Face masks will become mandatory on all domestic and international flights and in airports across the country, as Australia gears up to combat the new, more virulent strain of COVID-19 detected in Brisbane.
Seems like that would have been a good shout months ago, but hey, I’m no epidemiologist.
Speaking in Canberra today after a National Cabinet meeting, Prime Minister Scott Morrison laid out a suite of changes to domestic and international air travel designed to slow the bastard virus’ spread.
All passengers and crew will be required to mask up on domestic and international trips, Morrison said, adding that flight staff will wear other PPE as appropriate.
“As an additional preventative measure to prevent spread, mask wearing will be mandatory in all domestic airports within Australia,” Morrison said.
Those measures will not apply to children under twelve, or those with genuine exemptions due to health concerns.
Aussies are also advised to keep their masks on while travelling through foreign airports.
Further testing guidelines have been introduced for anyone hoping to travel to Australia, too.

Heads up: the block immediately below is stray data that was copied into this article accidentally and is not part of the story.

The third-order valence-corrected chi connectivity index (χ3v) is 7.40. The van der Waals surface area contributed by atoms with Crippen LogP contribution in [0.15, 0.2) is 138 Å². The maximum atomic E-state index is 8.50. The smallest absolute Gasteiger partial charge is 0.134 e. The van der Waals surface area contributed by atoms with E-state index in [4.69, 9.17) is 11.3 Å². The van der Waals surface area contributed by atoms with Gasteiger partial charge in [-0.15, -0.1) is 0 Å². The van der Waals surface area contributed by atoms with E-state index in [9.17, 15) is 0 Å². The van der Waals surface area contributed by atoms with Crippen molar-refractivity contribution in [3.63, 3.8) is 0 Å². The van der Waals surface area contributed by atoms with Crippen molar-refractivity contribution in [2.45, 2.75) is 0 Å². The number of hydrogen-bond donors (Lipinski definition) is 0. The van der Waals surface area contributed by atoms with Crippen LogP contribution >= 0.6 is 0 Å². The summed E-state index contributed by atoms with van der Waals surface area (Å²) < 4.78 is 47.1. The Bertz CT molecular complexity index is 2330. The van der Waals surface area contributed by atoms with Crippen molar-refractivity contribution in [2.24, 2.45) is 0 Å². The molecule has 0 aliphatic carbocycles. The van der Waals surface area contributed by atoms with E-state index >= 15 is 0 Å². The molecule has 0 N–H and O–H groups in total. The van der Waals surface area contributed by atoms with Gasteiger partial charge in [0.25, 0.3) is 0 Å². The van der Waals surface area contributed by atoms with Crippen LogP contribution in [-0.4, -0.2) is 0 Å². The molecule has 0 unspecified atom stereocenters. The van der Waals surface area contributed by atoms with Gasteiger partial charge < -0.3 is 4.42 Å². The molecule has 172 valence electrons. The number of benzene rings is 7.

“Travellers to Australia must return a negative COVID-19 test result prior to departure to Australia,” Morrison said, again adding that some very specific exemptions apply to those in locations where tests are difficult to undertake.
Existing hotel quarantine precautions will apply to them upon arrival, too.
International flight crew members will also be required to undergo a COVID-19 test every seven days or upon arrival.
Morrison said they’ll need to quarantine in “dedicated quarantine facilities” or for 14 days, with “no special rules for flight crews moving about”.
Beyond that, the number of international arrivals accepted by NSW, WA, and QLD will be cut by 50%.
At home, we can expect another change which, honestly, seems like it should have been instituted from the outset: workers in hotel quarantine schemes, as defined by each state or territory, will receive COVID-19 testing each and every day.
All of this comes hours after Queensland Premier Annastacia Palaszczuk announced a three-day lockdown of the Greater Brisbane region, in response to a single new infection detected in a hotel quarantine worker.
Morrison said he believed the snap shutdown was a “proportionate” response to the arrival of the fresh, highly-virulent COVID-19 strain on Australian soil.